European Journal of Forest Research

, Volume 136, Issue 3, pp 447–456 | Cite as

Earthworm population and microbial activity temporal dynamics in a Caspian Hyrcanian mixed forest

  • Mohammad Bayranvand
  • Yahya KoochEmail author
  • Ana Rey
Original Paper


Few studies have analyzed how tree species within a mixed natural forest affect the dynamics of soil chemical properties and soil biological activity. This study examines seasonal changes in earthworm populations and microbial respiration under several forest species (Carpinus betulus, Ulmus minor, Pterocarya fraxinifolia, Alnus glutinosa, Populus caspica and Quercus castaneifolia) in a temperate mixed forest situated in northern Iran. Soil samplings were taken under six individual tree species (n = 5) in April, June, August and October (a total of 30 trees each month) to examine seasonal variability in soil chemical properties and soil biological activity. Earthworm density/biomass varied seasonally but not significantly between tree species. Maximum values were found in spring (10.04 m−2/16.06 mg m−2) and autumn (9.7 m−2/16.98 mg m−2) and minimum in the summer (0.43 m−2/1.26 mg m−2). Soil microbial respiration did not differ between tree species and showed similar temporal trends in all soils under different tree species. In contrast to earthworm activity, maximum microbial activity was measured in summer (0.44 mg CO2–C g soil−1 day−1) and minimum in winter (0.24 mg CO2–C g soil−1 day−1). This study shows that although tree species affected soil chemical properties (pH, organic C, total N content of mineral soils), earthworm density/biomass and microbial respiration are not affected by tree species but are controlled by tree activity and climate with strong seasonal dynamics in this temperate forest.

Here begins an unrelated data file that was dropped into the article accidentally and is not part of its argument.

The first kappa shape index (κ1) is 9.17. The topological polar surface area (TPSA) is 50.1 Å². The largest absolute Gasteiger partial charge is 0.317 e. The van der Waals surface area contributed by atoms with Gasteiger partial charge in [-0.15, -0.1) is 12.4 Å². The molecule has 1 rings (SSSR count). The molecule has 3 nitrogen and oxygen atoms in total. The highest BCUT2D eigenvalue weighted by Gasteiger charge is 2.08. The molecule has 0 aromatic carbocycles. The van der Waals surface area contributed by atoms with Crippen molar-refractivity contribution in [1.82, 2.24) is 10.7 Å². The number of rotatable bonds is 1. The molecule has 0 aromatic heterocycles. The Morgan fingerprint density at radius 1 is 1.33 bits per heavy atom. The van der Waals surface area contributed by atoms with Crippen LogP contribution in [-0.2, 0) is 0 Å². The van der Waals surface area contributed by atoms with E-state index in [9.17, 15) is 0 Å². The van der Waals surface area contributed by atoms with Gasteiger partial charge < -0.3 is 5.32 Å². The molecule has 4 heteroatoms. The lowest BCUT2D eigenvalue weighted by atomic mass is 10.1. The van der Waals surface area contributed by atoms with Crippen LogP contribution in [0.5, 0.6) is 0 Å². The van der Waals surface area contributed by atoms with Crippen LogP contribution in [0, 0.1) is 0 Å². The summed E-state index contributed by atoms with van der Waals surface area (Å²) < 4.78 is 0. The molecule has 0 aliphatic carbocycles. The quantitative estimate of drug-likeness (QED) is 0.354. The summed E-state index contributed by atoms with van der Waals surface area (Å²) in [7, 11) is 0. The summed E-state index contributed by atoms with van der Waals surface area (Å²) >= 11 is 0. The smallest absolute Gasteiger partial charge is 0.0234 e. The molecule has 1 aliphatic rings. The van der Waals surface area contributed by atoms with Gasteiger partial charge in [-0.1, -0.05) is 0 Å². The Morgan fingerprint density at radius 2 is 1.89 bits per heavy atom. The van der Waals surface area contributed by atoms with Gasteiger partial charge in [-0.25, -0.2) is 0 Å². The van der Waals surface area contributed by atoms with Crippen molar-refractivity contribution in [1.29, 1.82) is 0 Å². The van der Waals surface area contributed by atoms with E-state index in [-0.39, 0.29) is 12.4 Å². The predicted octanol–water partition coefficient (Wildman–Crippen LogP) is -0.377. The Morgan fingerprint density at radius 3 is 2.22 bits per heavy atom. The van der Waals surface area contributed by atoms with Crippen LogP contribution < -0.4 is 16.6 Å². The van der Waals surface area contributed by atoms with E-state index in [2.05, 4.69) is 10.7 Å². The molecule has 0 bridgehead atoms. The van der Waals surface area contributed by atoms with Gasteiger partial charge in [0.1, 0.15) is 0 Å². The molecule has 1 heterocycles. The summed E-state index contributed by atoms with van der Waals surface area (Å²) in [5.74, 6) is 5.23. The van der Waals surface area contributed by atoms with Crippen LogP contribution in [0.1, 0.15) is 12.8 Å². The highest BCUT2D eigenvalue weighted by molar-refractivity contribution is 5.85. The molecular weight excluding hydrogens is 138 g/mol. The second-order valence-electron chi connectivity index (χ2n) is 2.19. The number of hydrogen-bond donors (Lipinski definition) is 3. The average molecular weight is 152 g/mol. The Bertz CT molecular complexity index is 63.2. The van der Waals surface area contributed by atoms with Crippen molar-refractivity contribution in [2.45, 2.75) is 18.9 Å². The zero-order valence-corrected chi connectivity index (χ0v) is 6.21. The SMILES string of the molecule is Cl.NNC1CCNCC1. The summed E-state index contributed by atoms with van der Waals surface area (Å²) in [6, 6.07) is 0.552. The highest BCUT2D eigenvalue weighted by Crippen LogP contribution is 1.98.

Mixed forest Deciduous trees Macrofauna activity Microbial respiration 



The authors acknowledge Mr. K. Nourmohammadi, Mr. A. Khodadust, Mr. A. Daryaei, Mr. R. Hossinpour, Mr. R. Darvand, Mr. P. Amozegar and Mr. Y. Shahrokhzade for their tireless assistance with field sampling and also Mis. M. Haghdust and Mr. S. Boor for their expert technical assistance at the laboratory analysis. This work was done by financial support of Tarbiat Modares University, Tehran, Iran.


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Copyright information

© Springer-Verlag Berlin Heidelberg 2017

Authors and Affiliations

  1. 1.Faculty of Natural Resources and Marine SciencesTarbiat Modares UniversityNoorIran
  2. 2.Department of Biogeography and Global ChangeNational Science Museum (MNCN), Spanish High Scientific Council (CSIC)MadridSpain

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